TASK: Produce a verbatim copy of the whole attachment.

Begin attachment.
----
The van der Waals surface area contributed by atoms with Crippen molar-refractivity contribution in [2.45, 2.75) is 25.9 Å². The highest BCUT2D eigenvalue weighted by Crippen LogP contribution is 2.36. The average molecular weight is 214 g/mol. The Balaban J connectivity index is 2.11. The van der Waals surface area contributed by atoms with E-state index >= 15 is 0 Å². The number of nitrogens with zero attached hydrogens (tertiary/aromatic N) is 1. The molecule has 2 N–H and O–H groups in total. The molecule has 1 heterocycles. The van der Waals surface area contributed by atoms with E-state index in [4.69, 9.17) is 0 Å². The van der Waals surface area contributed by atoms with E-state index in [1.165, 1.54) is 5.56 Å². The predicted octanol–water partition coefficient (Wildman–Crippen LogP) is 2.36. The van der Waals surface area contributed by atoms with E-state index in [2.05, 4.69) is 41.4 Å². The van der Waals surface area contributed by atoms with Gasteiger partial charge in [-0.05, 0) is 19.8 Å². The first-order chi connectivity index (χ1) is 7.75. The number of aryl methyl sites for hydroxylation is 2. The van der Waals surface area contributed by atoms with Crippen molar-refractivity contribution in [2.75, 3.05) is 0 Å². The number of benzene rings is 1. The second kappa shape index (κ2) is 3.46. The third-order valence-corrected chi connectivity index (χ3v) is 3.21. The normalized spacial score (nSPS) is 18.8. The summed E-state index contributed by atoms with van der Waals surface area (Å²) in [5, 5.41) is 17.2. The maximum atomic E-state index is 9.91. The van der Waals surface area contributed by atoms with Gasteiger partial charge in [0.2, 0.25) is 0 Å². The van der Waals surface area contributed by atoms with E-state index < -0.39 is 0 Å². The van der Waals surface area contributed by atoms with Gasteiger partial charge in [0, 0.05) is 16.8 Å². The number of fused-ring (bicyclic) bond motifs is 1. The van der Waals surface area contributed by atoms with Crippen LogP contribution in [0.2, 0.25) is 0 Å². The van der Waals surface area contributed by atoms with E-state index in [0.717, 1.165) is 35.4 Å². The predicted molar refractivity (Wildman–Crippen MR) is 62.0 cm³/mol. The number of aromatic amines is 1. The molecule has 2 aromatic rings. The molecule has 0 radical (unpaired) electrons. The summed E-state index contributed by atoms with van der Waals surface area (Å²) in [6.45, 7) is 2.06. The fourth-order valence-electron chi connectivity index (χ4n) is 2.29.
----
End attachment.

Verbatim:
The van der Waals surface area contributed by atoms with Crippen molar-refractivity contribution in [2.45, 2.75) is 25.9 Å². The highest BCUT2D eigenvalue weighted by Crippen LogP contribution is 2.36. The average molecular weight is 214 g/mol. The Balaban J connectivity index is 2.11. The van der Waals surface area contributed by atoms with E-state index >= 15 is 0 Å². The number of nitrogens with zero attached hydrogens (tertiary/aromatic N) is 1. The molecule has 2 N–H and O–H groups in total. The molecule has 1 heterocycles. The van der Waals surface area contributed by atoms with E-state index in [4.69, 9.17) is 0 Å². The van der Waals surface area contributed by atoms with E-state index in [1.165, 1.54) is 5.56 Å². The predicted octanol–water partition coefficient (Wildman–Crippen LogP) is 2.36. The van der Waals surface area contributed by atoms with E-state index in [2.05, 4.69) is 41.4 Å². The van der Waals surface area contributed by atoms with Gasteiger partial charge in [-0.05, 0) is 19.8 Å². The first-order chi connectivity index (χ1) is 7.75. The number of aryl methyl sites for hydroxylation is 2. The van der Waals surface area contributed by atoms with Crippen molar-refractivity contribution in [2.75, 3.05) is 0 Å². The number of benzene rings is 1. The second kappa shape index (κ2) is 3.46. The third-order valence-corrected chi connectivity index (χ3v) is 3.21. The normalized spacial score (nSPS) is 18.8. The summed E-state index contributed by atoms with van der Waals surface area (Å²) in [5, 5.41) is 17.2. The maximum atomic E-state index is 9.91. The van der Waals surface area contributed by atoms with Gasteiger partial charge in [0.2, 0.25) is 0 Å². The van der Waals surface area contributed by atoms with E-state index < -0.39 is 0 Å². The van der Waals surface area contributed by atoms with Gasteiger partial charge in [0, 0.05) is 16.8 Å². The number of fused-ring (bicyclic) bond motifs is 1. The van der Waals surface area contributed by atoms with Crippen LogP contribution in [0.2, 0.25) is 0 Å². The van der Waals surface area contributed by atoms with E-state index in [0.717, 1.165) is 35.4 Å². The predicted molar refractivity (Wildman–Crippen MR) is 62.0 cm³/mol. The number of aromatic amines is 1. The molecule has 2 aromatic rings. The molecule has 0 radical (unpaired) electrons. The summed E-state index contributed by atoms with van der Waals surface area (Å²) in [6.45, 7) is 2.06. The fourth-order valence-electron chi connectivity index (χ4n) is 2.29.